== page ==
LETTER from "Major Dillard" (Margary Cole Dillard), sister of William Temple Cole, to her daughter, Ann (Dillard) Flemming, written July 1842, photocopy in posession of R.P. Kanarr, obtained from Debbie Dillard, original in the posession of Susan Blair, Plano, Texas.(Major Dillard was writing from Booneville, Missouri to her daughter in Texas>)\
"........There has been no deaths in the family since you last heard from us with the exception of your Aunt HANNAH COLE and cousin Ellen Ashcraft.Your aunt was perfectly resigned to die and seemed to be happy.She told her friends not to grieve after her, that she was going to a better and happier world in the presence of her God where we shall all meet in the day of judgement........"
BRISCOE CEMETERY HISTORICAL SKETCH
"Would Revere Hannah Cole
"Pilot Grove D. A. R. Plan Hayside Shrine At Her Grave" January 29, 1932
"State Department May Give Aid"
"Plans to form 'A Wayside Park' of a plot of Ground at Briscoe Cemetery, the burial place of Missouri's pioneer mother, Hannah Cole, are being considered by the numbers of the Pilot Grove Chapter of the D. A. R. . The cemetery is located on Highway #5, south of Boonville about 15 miles.
A strip of land about 90 x 200 feet which lies between the cemetery and the highway, has been obtained by the Pilot Grove D. A. R. . According to Mrs. Marshall Rust, State Historian of the Missouri D. A. R. . they plan to build a driveway through this strip to the cemetery.
The aid of the State Highway Department and the State Park Department have been asked, and T. H. Cutler, chief engineer of the Highway Dept. has indicated that Missouri will probably be interested in helping to make this cemetery a shrine to the first white woman settler in Cooper County, Mo.
At the present time, Hannah Cole's Grave is unmarked. Last fall, a group of interested citizens gathered at the cemetery, cleared it of brush, and fenced it. The next stop is to provide a suitable marker for the grave. The marker will probably be hewn from a large nature stone.
The cemetery itself contains about an acre of ground and the D. A. R. Chapter intends that it shall be made beautiful and become a spot of historical interest to all Missourians.
Col. J. B. Barnes, local historian, who has been aiding the ladies in this work, says the following: "Mrs. Rust and the Pilot Grove D. A. R. are doing the only important and constructive work that has been done by any Cooper County organization in the interest of Cooper County history. The matter of getting a suitable marker is well under way. I have no doubt that the Briscoe Cemetery will become a marked and important historical shrine."
"This cemetery was deeded by William Briscoe to the people of the community in 1867 and consists of one acre. It was a family burying ground as early as 1825. A part of it was used as a plot for the burial of slaves."
"She was Missouri's greatest pioneer Mother."
February 5, 1932 "Boulder Will Mark Grave"
"Burial Place of Hannah Cole Will Be Fittingly Dedicated" "A huge limestone boulder from land belonging to the Cole Family has been chosen to mark the grave of Hannah Cole in Briscoe Cemetery. ....
The boulder will be marked so that the resting place of Missouri's most intrepid pioneer mother will be landscaped into an attractive driveway and approach to the burying grounds." From the Boonville News
February 9, 1932 "Honor a Pioneer Mother" Kansas City Star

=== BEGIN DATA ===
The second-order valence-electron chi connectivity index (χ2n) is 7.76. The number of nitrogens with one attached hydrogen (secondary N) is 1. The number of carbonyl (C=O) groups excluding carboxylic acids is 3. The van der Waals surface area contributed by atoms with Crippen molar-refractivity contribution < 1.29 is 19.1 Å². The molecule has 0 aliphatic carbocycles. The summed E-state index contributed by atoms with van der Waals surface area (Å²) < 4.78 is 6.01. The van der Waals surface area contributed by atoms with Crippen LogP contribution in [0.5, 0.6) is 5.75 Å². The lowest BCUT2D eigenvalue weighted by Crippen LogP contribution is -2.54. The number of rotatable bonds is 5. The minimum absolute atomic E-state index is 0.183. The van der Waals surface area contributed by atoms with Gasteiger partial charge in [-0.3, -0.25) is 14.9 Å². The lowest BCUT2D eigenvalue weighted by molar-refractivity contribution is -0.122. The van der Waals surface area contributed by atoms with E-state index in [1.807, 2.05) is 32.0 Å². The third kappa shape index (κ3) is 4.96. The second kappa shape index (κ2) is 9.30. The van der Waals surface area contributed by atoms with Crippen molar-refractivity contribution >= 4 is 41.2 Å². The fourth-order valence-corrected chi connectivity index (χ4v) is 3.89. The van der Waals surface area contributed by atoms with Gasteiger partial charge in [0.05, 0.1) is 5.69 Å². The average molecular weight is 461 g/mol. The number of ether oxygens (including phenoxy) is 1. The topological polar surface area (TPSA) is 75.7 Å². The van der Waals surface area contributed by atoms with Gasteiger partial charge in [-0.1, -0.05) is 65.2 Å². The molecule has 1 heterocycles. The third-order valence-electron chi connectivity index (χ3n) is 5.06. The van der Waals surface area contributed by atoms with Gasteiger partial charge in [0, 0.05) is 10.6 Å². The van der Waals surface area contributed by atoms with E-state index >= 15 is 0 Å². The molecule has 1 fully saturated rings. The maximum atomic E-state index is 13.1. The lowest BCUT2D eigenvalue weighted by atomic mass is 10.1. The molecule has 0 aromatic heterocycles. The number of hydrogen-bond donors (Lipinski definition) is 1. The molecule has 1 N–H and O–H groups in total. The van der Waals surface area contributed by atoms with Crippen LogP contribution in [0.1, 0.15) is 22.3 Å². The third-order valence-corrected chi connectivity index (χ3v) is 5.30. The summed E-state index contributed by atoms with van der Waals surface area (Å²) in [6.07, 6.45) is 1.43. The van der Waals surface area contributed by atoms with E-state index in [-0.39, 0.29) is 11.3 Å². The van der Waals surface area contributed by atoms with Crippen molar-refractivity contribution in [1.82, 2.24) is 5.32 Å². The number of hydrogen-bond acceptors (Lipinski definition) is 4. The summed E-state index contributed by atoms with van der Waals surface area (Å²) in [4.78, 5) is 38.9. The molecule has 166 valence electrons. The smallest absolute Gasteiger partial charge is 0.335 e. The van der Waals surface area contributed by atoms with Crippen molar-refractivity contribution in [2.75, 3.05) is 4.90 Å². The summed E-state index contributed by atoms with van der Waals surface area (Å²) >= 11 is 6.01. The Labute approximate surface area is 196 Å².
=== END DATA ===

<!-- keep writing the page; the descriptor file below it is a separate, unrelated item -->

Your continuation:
"Later this month, tribute will be paid the memory of one of Missouri's great pioneer mothers, Hannah Cole, who was the first white woman to settle on the present site of Boonville, in February, 1810.
The movement to honor her is being sponsored by the Pilot Grove, Mo. Chapter of the D. A. R. . The grave of Mrs. Cole is fifteen miles south of Boonville, Mo. .
Hannah Cole was the widow of William Temple Cole, who was killed in an encounter with Indians who had stolen his horses. With her nine children and a brother-in-law, Stephen Cole, his wife, and five children, Mrs. Cole came up the Missouri River with Benjamin Cooper, for whom Cooper County later was named. They first settled in the bottom land of Howard County and later moved across the river to what is now Cooper County.
September 9, 1932 "Boulder Delivered at Briscoe Cemetery"
Mrs. Marshall Rust, Mrs. H. N. (Neal) Simmons, Mrs. Guy Long, Mrs. W. S. Barnes, and Mrs. J. C. Simmons of the Pilot Grove D. A. R. were at the Briscoe Cemetery on Tuesday for noon to meet State Highway Architect, Mr. Brewster and a party of men, who were delivering a red granite boulder to be used as a marker for the grave of Hannah Cole. The boulder is a gift of the Highway Department .... suggestions have been made, and accepted by the sponsors, that the stones used in building purposes on the Cemetery Grounds, come from the thirteen different townships of Cooper County, so that the entire county may have a part in this memorial. ....
The large granite boulder was secured near Doe Run, St. Francois County, in southeast Missouri. With the smaller stones gathered from all parts of the Hannah Cole County, the historic connection will be complete.
October 31, 1932 From the Pilot Grove Record
"Grave Formally Marked" - "Tablet at Hannah Cole Grave is Unveiled"
With fitting ceremony, the grave of Hannah Cole, Cooper County's pioneer mother was formally marked last Sunday afternoon, October 30, 1932, by the unveiling of a bronze tablet, set in a large boulder of Missouri granite.
This tablet bears the following inscriptions: 'Cooper County's first white woman settler,whose unfailing courage in facing dangers of the wilderness and a cruel Indian War, entitles her to be called a Pioneer Mother of early Missouri Civilization - 1764-1843.'
The burial place of Hannah Cole and many of her family, the Briscoe Cemetery on Highway #5 had long lain in waste. Revival of interest in local history and the restoration of historic spots in Cooper County has brought this spot to the attention of the public. ....
Unveiling of the Boulder and Tablet was by Mrs. Mortimer Bunce of Nevada, Mo. a great-grand-daughter of Hannah Cole and Mrs. Gilla Roe, a grand-daughter. Several generations of the Cole family were represented, among them being a great-great-grandson, who represented the Kansas City Star, as reporter for the event. Chapters of the D. A. R. of Pilot Grove, Boonville, Nelson, Sedalia, California, and Columbia were represented in the crowd of three hundred who assembled from widely distant places.